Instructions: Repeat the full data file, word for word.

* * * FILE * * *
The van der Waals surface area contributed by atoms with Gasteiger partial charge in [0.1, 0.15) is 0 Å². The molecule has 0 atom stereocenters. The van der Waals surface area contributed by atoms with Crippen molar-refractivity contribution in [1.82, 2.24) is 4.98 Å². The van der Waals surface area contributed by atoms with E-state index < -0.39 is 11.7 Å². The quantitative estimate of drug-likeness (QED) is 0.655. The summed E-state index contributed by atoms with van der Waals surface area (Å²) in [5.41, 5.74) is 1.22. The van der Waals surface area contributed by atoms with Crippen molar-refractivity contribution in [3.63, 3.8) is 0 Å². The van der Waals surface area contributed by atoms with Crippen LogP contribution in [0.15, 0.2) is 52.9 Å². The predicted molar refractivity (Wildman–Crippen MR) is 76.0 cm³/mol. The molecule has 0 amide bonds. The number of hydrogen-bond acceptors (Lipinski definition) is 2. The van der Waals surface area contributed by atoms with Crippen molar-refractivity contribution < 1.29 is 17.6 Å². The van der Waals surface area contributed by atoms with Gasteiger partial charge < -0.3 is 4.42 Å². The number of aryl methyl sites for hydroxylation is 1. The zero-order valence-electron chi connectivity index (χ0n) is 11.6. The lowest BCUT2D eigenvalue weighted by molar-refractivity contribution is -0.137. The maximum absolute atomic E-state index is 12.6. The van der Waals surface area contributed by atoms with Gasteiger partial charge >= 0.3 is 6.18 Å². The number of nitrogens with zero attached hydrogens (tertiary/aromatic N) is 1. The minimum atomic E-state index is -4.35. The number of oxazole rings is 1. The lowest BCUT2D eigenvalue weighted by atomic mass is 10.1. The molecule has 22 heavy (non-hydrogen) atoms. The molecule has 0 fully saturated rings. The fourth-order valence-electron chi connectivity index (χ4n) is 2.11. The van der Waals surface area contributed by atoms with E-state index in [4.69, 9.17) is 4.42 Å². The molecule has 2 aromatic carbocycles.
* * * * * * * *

The van der Waals surface area contributed by atoms with Gasteiger partial charge in [0.1, 0.15) is 0 Å². The molecule has 0 atom stereocenters. The van der Waals surface area contributed by atoms with Crippen molar-refractivity contribution in [1.82, 2.24) is 4.98 Å². The van der Waals surface area contributed by atoms with E-state index < -0.39 is 11.7 Å². The quantitative estimate of drug-likeness (QED) is 0.655. The summed E-state index contributed by atoms with van der Waals surface area (Å²) in [5.41, 5.74) is 1.22. The van der Waals surface area contributed by atoms with Crippen molar-refractivity contribution in [3.63, 3.8) is 0 Å². The van der Waals surface area contributed by atoms with Crippen LogP contribution in [0.15, 0.2) is 52.9 Å². The predicted molar refractivity (Wildman–Crippen MR) is 76.0 cm³/mol. The molecule has 0 amide bonds. The number of hydrogen-bond acceptors (Lipinski definition) is 2. The van der Waals surface area contributed by atoms with Crippen molar-refractivity contribution < 1.29 is 17.6 Å². The van der Waals surface area contributed by atoms with Gasteiger partial charge < -0.3 is 4.42 Å². The number of aryl methyl sites for hydroxylation is 1. The zero-order valence-electron chi connectivity index (χ0n) is 11.6. The lowest BCUT2D eigenvalue weighted by molar-refractivity contribution is -0.137. The maximum absolute atomic E-state index is 12.6. The van der Waals surface area contributed by atoms with Gasteiger partial charge >= 0.3 is 6.18 Å². The number of nitrogens with zero attached hydrogens (tertiary/aromatic N) is 1. The minimum atomic E-state index is -4.35. The number of oxazole rings is 1. The lowest BCUT2D eigenvalue weighted by atomic mass is 10.1. The molecule has 22 heavy (non-hydrogen) atoms. The molecule has 0 fully saturated rings. The fourth-order valence-electron chi connectivity index (χ4n) is 2.11. The van der Waals surface area contributed by atoms with E-state index in [4.69, 9.17) is 4.42 Å². The molecule has 2 aromatic carbocycles.